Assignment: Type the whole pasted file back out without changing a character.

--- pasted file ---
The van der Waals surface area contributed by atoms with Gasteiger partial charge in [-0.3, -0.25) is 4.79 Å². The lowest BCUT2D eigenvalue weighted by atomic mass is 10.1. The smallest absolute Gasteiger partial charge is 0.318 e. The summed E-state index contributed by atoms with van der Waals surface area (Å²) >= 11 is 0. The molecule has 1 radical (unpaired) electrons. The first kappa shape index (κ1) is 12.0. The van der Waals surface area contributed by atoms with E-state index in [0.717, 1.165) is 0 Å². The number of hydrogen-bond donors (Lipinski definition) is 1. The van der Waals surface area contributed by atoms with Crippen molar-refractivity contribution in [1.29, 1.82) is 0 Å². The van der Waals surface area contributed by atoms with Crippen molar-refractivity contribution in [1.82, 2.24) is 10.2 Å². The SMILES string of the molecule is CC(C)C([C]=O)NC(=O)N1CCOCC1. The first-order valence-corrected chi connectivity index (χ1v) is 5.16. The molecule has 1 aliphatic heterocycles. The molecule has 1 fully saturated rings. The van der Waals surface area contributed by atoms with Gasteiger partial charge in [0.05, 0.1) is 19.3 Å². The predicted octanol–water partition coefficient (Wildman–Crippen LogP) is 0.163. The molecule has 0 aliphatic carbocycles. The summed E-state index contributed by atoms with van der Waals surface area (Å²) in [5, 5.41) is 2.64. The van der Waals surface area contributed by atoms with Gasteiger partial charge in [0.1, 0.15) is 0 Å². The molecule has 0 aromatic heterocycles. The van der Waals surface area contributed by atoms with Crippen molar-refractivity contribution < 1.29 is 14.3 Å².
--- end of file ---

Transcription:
The van der Waals surface area contributed by atoms with Gasteiger partial charge in [-0.3, -0.25) is 4.79 Å². The lowest BCUT2D eigenvalue weighted by atomic mass is 10.1. The smallest absolute Gasteiger partial charge is 0.318 e. The summed E-state index contributed by atoms with van der Waals surface area (Å²) >= 11 is 0. The molecule has 1 radical (unpaired) electrons. The first kappa shape index (κ1) is 12.0. The van der Waals surface area contributed by atoms with E-state index in [0.717, 1.165) is 0 Å². The number of hydrogen-bond donors (Lipinski definition) is 1. The van der Waals surface area contributed by atoms with Crippen molar-refractivity contribution in [1.29, 1.82) is 0 Å². The van der Waals surface area contributed by atoms with Crippen molar-refractivity contribution in [1.82, 2.24) is 10.2 Å². The SMILES string of the molecule is CC(C)C([C]=O)NC(=O)N1CCOCC1. The first-order valence-corrected chi connectivity index (χ1v) is 5.16. The molecule has 1 aliphatic heterocycles. The molecule has 1 fully saturated rings. The van der Waals surface area contributed by atoms with Gasteiger partial charge in [0.05, 0.1) is 19.3 Å². The predicted octanol–water partition coefficient (Wildman–Crippen LogP) is 0.163. The molecule has 0 aliphatic carbocycles. The summed E-state index contributed by atoms with van der Waals surface area (Å²) in [5, 5.41) is 2.64. The van der Waals surface area contributed by atoms with Gasteiger partial charge in [0.1, 0.15) is 0 Å². The molecule has 0 aromatic heterocycles. The van der Waals surface area contributed by atoms with Crippen molar-refractivity contribution < 1.29 is 14.3 Å².